Becker, A., and Theissen, G. (2003). The major clades of MADS-box genes and their role in the development and evolution of flowering plants. Mol. Phylogenet. Evol. 29, 464–489. doi: 10.1016/S1055-7903(03)00207-0

CrossRef Full Text | Google Scholar

Ceccarelli, S. (1978). Single-gene inheritance of anther extrusion in barley. J. Hered. 69, 210–211.

Google Scholar

Chhabra, A. K., and Sethi, S. K. (1991). Inheritance of cleistogamic flowering in durum wheat (Triticum durum). Euphytica 55, 147–150. doi: 10.1007/BF00025227

CrossRef Full Text | Google Scholar

Collard, B. C. Y., Jahufer, M. Z. Z., Brouwer, J. B., and Pang, E. C. K. (2005). An introduction to markers, quantitative trait loci (QTL) mapping and marker-assisted selection for crop improvement: the basic concepts. Euphytica 142, 169–196. doi: 10.1007/s10681-005-1681-5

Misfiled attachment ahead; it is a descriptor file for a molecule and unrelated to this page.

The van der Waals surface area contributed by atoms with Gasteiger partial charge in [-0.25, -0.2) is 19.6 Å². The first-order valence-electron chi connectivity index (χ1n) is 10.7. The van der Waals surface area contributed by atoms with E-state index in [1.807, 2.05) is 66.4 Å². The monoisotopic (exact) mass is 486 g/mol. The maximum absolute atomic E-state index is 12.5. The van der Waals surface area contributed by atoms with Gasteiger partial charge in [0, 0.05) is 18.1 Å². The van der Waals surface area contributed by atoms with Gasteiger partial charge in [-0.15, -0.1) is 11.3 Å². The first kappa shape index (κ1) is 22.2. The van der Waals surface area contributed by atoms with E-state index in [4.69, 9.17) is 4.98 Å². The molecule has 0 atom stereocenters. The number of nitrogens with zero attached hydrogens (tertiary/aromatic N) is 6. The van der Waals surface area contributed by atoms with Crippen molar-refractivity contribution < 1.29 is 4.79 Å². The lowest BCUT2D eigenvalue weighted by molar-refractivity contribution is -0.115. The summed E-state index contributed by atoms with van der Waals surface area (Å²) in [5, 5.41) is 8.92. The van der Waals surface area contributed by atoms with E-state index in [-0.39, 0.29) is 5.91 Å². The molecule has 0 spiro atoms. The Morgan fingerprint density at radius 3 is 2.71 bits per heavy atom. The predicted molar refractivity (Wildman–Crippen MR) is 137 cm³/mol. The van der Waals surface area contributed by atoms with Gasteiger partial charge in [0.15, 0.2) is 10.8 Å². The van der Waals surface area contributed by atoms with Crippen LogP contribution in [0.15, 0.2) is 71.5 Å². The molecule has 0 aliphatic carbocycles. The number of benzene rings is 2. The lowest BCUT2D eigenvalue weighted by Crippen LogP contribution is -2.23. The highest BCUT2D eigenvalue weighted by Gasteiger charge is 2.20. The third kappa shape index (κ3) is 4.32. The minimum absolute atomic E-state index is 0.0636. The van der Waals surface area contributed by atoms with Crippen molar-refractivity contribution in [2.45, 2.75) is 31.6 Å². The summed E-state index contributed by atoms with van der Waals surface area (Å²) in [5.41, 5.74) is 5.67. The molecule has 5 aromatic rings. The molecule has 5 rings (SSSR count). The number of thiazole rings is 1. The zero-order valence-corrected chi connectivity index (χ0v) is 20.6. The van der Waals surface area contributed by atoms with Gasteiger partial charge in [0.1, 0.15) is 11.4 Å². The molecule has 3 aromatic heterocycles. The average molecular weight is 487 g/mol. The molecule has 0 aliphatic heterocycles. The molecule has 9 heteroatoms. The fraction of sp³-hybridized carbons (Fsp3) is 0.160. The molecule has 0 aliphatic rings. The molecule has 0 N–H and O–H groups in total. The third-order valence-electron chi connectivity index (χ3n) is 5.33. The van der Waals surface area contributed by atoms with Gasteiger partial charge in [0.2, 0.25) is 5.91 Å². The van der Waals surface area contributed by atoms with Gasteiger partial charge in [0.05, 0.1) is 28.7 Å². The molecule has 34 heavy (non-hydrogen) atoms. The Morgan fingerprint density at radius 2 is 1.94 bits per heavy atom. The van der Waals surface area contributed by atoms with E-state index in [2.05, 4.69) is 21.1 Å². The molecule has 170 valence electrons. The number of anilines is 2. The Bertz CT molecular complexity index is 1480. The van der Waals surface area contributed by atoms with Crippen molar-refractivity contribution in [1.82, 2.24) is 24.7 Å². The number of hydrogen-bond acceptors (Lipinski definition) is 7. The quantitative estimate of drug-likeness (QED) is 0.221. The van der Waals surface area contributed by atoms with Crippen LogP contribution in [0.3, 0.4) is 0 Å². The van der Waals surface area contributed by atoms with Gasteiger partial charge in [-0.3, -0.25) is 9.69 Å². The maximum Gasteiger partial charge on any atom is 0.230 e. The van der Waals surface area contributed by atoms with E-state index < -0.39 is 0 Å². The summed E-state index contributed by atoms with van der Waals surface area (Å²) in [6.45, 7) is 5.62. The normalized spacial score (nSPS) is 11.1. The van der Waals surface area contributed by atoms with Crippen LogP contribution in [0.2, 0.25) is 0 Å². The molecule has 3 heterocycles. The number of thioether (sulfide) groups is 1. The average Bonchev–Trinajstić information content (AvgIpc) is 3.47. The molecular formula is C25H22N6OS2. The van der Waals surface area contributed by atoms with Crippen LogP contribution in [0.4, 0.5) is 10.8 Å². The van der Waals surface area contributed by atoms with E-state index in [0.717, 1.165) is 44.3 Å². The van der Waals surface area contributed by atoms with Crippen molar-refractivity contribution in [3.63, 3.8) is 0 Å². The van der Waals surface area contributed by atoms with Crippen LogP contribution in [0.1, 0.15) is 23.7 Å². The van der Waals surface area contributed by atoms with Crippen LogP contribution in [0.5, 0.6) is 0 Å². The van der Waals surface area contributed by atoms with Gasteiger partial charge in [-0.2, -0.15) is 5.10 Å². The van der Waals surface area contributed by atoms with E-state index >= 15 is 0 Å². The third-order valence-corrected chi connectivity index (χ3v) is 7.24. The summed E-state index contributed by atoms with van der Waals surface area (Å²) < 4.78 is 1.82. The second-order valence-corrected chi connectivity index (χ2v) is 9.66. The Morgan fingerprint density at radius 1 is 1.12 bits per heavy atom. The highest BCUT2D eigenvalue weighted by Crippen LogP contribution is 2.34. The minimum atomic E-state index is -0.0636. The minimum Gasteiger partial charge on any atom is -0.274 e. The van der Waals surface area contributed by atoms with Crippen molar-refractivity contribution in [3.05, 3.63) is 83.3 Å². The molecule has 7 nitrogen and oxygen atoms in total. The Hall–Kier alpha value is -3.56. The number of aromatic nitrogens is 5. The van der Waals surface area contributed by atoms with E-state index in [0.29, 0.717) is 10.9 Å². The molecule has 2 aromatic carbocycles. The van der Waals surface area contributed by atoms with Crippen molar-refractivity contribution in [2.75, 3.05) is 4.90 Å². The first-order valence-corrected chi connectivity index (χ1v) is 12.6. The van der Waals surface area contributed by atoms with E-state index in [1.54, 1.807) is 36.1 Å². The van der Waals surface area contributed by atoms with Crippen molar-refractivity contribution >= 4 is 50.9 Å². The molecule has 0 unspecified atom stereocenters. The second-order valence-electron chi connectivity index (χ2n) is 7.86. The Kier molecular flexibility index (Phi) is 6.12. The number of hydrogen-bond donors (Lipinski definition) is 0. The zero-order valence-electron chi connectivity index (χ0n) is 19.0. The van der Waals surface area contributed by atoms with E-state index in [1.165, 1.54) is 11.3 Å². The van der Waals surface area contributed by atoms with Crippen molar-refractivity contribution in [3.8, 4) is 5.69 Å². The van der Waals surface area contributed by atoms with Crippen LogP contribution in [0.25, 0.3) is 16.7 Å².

CrossRef Full Text | Google Scholar

Culley, T. M., and Klooster, M. R. (2007). The cleistogamous breeding system: a review of its frequency, evolution, and ecology in angiosperms. Bot. Rev. 73, 1–30. doi: 10.1663/0006-8101 (2007)73[1:TCBSAR]2.0.CO;2

CrossRef Full Text | Google Scholar

Gilsinger, J., Kong, L., Shen, X., and Ohm, H. (2005). DNA markers associated with low Fusarium head blight incidence and narrow flower opening in wheat. Theor. Appl. Genet. 110, 1218–1225. doi: 10.1007/s00122-005-1953-4

PubMed Abstract | CrossRef Full Text | Google Scholar

Houston, K., McKim, S. M., and Comadran, J. (2013). Variation in the interaction between alleles of HvAPETALA2 and microRNA172 determines the density of grains on the barley inflorescence. Proc. Natl. Acad. Sci. U.S.A. 110, 16675–16680. doi: 10.1073/pnas.1311681110

PubMed Abstract | CrossRef Full Text | Google Scholar

Kurauchi, N., Makino, T., and Hirose, S. (1993). Inheritance of cleistogamy-chasmogamy in barley. Barley Genet. Newsl. 23:19.

Google Scholar

Lan, G. F., Li, H. T., Lv, C., and Xu, R. G. (2013). The difference of glume-opening angle in four barley varieties. J. Nucl. Agric. Sci. 27, 1131–1135.

Google Scholar